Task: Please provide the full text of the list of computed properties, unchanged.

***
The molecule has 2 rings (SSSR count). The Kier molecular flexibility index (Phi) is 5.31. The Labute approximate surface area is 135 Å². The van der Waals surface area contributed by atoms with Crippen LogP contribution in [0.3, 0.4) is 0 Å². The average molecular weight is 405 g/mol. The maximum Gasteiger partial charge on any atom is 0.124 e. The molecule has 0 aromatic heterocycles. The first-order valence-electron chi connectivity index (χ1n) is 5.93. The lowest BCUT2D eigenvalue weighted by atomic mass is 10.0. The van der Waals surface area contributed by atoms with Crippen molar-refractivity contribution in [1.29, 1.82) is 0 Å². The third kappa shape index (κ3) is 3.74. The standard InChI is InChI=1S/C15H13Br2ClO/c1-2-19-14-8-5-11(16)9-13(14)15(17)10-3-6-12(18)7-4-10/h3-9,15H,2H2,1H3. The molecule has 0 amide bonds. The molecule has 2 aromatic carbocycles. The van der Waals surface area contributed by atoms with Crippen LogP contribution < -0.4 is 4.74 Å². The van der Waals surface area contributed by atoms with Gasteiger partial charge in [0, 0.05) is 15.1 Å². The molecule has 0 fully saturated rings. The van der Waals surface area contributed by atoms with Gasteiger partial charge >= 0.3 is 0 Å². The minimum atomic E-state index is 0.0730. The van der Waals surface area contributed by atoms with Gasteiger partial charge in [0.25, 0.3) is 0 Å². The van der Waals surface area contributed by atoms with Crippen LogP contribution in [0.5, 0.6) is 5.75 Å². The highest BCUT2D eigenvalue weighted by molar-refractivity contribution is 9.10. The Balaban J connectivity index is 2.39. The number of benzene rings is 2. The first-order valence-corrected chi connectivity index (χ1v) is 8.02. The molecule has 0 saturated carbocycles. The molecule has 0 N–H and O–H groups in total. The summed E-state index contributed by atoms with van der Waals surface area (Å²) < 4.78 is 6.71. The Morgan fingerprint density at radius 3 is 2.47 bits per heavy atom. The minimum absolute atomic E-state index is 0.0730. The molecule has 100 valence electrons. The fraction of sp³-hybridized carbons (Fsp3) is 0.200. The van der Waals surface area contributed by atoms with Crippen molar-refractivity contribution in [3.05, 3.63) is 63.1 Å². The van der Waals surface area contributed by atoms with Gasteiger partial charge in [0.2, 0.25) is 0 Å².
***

The molecule has 2 rings (SSSR count). The Kier molecular flexibility index (Phi) is 5.31. The Labute approximate surface area is 135 Å². The van der Waals surface area contributed by atoms with Crippen LogP contribution in [0.3, 0.4) is 0 Å². The average molecular weight is 405 g/mol. The maximum Gasteiger partial charge on any atom is 0.124 e. The molecule has 0 aromatic heterocycles. The first-order valence-electron chi connectivity index (χ1n) is 5.93. The lowest BCUT2D eigenvalue weighted by atomic mass is 10.0. The van der Waals surface area contributed by atoms with Crippen molar-refractivity contribution in [1.29, 1.82) is 0 Å². The third kappa shape index (κ3) is 3.74. The standard InChI is InChI=1S/C15H13Br2ClO/c1-2-19-14-8-5-11(16)9-13(14)15(17)10-3-6-12(18)7-4-10/h3-9,15H,2H2,1H3. The molecule has 0 amide bonds. The molecule has 2 aromatic carbocycles. The van der Waals surface area contributed by atoms with Crippen LogP contribution < -0.4 is 4.74 Å². The van der Waals surface area contributed by atoms with Gasteiger partial charge in [0, 0.05) is 15.1 Å². The molecule has 0 fully saturated rings. The van der Waals surface area contributed by atoms with Gasteiger partial charge >= 0.3 is 0 Å². The minimum atomic E-state index is 0.0730. The van der Waals surface area contributed by atoms with Gasteiger partial charge in [0.25, 0.3) is 0 Å². The van der Waals surface area contributed by atoms with Crippen LogP contribution in [0.5, 0.6) is 5.75 Å². The highest BCUT2D eigenvalue weighted by molar-refractivity contribution is 9.10. The Balaban J connectivity index is 2.39. The number of benzene rings is 2. The first-order valence-corrected chi connectivity index (χ1v) is 8.02. The molecule has 0 saturated carbocycles. The molecule has 0 N–H and O–H groups in total. The summed E-state index contributed by atoms with van der Waals surface area (Å²) < 4.78 is 6.71. The Morgan fingerprint density at radius 3 is 2.47 bits per heavy atom. The minimum absolute atomic E-state index is 0.0730. The molecule has 100 valence electrons. The fraction of sp³-hybridized carbons (Fsp3) is 0.200. The van der Waals surface area contributed by atoms with Crippen molar-refractivity contribution in [3.05, 3.63) is 63.1 Å². The van der Waals surface area contributed by atoms with Gasteiger partial charge in [0.2, 0.25) is 0 Å².